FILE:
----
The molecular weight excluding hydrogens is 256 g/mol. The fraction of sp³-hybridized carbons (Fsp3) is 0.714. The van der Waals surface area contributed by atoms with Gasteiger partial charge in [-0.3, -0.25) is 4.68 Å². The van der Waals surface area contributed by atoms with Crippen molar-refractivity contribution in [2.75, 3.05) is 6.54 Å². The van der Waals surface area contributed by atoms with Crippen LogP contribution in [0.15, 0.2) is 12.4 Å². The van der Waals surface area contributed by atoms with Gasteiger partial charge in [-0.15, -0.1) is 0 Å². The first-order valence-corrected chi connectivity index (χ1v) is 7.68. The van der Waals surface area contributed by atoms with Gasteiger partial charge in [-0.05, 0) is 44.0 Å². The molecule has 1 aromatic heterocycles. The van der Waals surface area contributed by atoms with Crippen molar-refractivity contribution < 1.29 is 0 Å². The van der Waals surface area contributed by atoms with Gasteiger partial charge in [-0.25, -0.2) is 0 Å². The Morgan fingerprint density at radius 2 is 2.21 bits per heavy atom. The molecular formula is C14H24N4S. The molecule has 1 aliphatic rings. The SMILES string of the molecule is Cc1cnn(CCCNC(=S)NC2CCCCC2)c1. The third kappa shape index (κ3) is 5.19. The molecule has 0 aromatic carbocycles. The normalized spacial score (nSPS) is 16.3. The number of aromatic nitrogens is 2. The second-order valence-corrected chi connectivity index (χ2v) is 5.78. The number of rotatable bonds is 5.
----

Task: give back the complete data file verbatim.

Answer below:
The molecular weight excluding hydrogens is 256 g/mol. The fraction of sp³-hybridized carbons (Fsp3) is 0.714. The van der Waals surface area contributed by atoms with Gasteiger partial charge in [-0.3, -0.25) is 4.68 Å². The van der Waals surface area contributed by atoms with Crippen molar-refractivity contribution in [2.75, 3.05) is 6.54 Å². The van der Waals surface area contributed by atoms with Crippen LogP contribution in [0.15, 0.2) is 12.4 Å². The van der Waals surface area contributed by atoms with Gasteiger partial charge in [-0.15, -0.1) is 0 Å². The first-order valence-corrected chi connectivity index (χ1v) is 7.68. The van der Waals surface area contributed by atoms with Gasteiger partial charge in [-0.05, 0) is 44.0 Å². The molecule has 1 aromatic heterocycles. The van der Waals surface area contributed by atoms with Crippen molar-refractivity contribution < 1.29 is 0 Å². The van der Waals surface area contributed by atoms with Gasteiger partial charge in [-0.25, -0.2) is 0 Å². The Morgan fingerprint density at radius 2 is 2.21 bits per heavy atom. The molecular formula is C14H24N4S. The molecule has 1 aliphatic rings. The SMILES string of the molecule is Cc1cnn(CCCNC(=S)NC2CCCCC2)c1. The third kappa shape index (κ3) is 5.19. The molecule has 0 aromatic carbocycles. The normalized spacial score (nSPS) is 16.3. The number of aromatic nitrogens is 2. The second-order valence-corrected chi connectivity index (χ2v) is 5.78. The number of rotatable bonds is 5.